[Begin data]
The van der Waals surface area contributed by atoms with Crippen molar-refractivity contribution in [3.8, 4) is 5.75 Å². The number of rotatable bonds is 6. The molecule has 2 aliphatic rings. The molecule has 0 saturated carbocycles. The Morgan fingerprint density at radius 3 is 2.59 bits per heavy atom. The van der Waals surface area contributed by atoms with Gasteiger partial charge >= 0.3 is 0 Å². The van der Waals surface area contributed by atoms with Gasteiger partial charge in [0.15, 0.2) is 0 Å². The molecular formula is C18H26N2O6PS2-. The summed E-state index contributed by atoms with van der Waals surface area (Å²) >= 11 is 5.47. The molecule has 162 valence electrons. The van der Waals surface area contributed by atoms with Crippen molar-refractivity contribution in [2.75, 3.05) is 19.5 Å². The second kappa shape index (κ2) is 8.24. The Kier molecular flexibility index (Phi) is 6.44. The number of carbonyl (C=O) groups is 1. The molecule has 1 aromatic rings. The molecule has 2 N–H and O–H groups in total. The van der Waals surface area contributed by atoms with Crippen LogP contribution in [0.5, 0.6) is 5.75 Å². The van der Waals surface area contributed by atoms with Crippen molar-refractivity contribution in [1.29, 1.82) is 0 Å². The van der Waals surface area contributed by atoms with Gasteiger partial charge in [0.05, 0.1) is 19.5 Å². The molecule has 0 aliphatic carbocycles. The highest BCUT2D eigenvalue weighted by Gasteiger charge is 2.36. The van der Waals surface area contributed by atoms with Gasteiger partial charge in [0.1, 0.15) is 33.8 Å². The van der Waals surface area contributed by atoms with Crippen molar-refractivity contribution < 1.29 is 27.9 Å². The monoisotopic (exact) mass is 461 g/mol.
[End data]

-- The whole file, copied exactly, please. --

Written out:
The van der Waals surface area contributed by atoms with Crippen molar-refractivity contribution in [3.8, 4) is 5.75 Å². The number of rotatable bonds is 6. The molecule has 2 aliphatic rings. The molecule has 0 saturated carbocycles. The Morgan fingerprint density at radius 3 is 2.59 bits per heavy atom. The van der Waals surface area contributed by atoms with Gasteiger partial charge >= 0.3 is 0 Å². The van der Waals surface area contributed by atoms with Gasteiger partial charge in [0.15, 0.2) is 0 Å². The molecular formula is C18H26N2O6PS2-. The summed E-state index contributed by atoms with van der Waals surface area (Å²) >= 11 is 5.47. The molecule has 162 valence electrons. The van der Waals surface area contributed by atoms with Crippen molar-refractivity contribution in [2.75, 3.05) is 19.5 Å². The second kappa shape index (κ2) is 8.24. The Kier molecular flexibility index (Phi) is 6.44. The number of carbonyl (C=O) groups is 1. The molecule has 1 aromatic rings. The molecule has 2 N–H and O–H groups in total. The van der Waals surface area contributed by atoms with Crippen LogP contribution in [0.5, 0.6) is 5.75 Å². The van der Waals surface area contributed by atoms with Crippen molar-refractivity contribution in [1.29, 1.82) is 0 Å². The van der Waals surface area contributed by atoms with Gasteiger partial charge in [0.05, 0.1) is 19.5 Å². The molecule has 0 aliphatic carbocycles. The highest BCUT2D eigenvalue weighted by Gasteiger charge is 2.36. The van der Waals surface area contributed by atoms with Gasteiger partial charge in [0.1, 0.15) is 33.8 Å². The van der Waals surface area contributed by atoms with Crippen molar-refractivity contribution < 1.29 is 27.9 Å². The monoisotopic (exact) mass is 461 g/mol.